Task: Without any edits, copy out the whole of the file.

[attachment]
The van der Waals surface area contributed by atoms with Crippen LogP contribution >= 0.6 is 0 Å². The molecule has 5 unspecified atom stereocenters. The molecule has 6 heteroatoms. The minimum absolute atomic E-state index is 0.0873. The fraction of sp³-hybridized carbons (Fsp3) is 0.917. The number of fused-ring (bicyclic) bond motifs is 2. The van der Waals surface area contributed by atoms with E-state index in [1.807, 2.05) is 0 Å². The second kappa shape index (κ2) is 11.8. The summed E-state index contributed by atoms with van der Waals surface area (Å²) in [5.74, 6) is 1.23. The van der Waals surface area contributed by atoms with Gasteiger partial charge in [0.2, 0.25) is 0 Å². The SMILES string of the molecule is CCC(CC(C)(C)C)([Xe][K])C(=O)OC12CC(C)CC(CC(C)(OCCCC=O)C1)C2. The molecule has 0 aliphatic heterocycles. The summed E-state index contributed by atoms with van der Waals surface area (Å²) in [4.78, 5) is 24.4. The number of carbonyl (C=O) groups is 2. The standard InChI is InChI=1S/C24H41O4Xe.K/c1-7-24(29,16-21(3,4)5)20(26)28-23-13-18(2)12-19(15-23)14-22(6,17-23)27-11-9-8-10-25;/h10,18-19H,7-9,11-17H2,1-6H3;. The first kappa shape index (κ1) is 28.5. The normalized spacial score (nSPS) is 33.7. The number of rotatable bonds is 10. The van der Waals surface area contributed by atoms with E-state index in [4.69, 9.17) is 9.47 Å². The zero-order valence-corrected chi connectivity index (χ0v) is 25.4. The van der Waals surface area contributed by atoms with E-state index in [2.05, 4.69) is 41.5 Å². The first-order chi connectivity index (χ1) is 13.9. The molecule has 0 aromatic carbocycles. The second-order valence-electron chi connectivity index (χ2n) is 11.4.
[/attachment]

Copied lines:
The van der Waals surface area contributed by atoms with Crippen LogP contribution >= 0.6 is 0 Å². The molecule has 5 unspecified atom stereocenters. The molecule has 6 heteroatoms. The minimum absolute atomic E-state index is 0.0873. The fraction of sp³-hybridized carbons (Fsp3) is 0.917. The number of fused-ring (bicyclic) bond motifs is 2. The van der Waals surface area contributed by atoms with E-state index in [1.807, 2.05) is 0 Å². The second kappa shape index (κ2) is 11.8. The summed E-state index contributed by atoms with van der Waals surface area (Å²) in [5.74, 6) is 1.23. The van der Waals surface area contributed by atoms with Gasteiger partial charge in [0.2, 0.25) is 0 Å². The SMILES string of the molecule is CCC(CC(C)(C)C)([Xe][K])C(=O)OC12CC(C)CC(CC(C)(OCCCC=O)C1)C2. The molecule has 0 aliphatic heterocycles. The summed E-state index contributed by atoms with van der Waals surface area (Å²) in [4.78, 5) is 24.4. The number of carbonyl (C=O) groups is 2. The standard InChI is InChI=1S/C24H41O4Xe.K/c1-7-24(29,16-21(3,4)5)20(26)28-23-13-18(2)12-19(15-23)14-22(6,17-23)27-11-9-8-10-25;/h10,18-19H,7-9,11-17H2,1-6H3;. The first kappa shape index (κ1) is 28.5. The normalized spacial score (nSPS) is 33.7. The number of rotatable bonds is 10. The van der Waals surface area contributed by atoms with E-state index in [4.69, 9.17) is 9.47 Å². The zero-order valence-corrected chi connectivity index (χ0v) is 25.4. The van der Waals surface area contributed by atoms with E-state index in [2.05, 4.69) is 41.5 Å². The first-order chi connectivity index (χ1) is 13.9. The molecule has 0 aromatic carbocycles. The second-order valence-electron chi connectivity index (χ2n) is 11.4.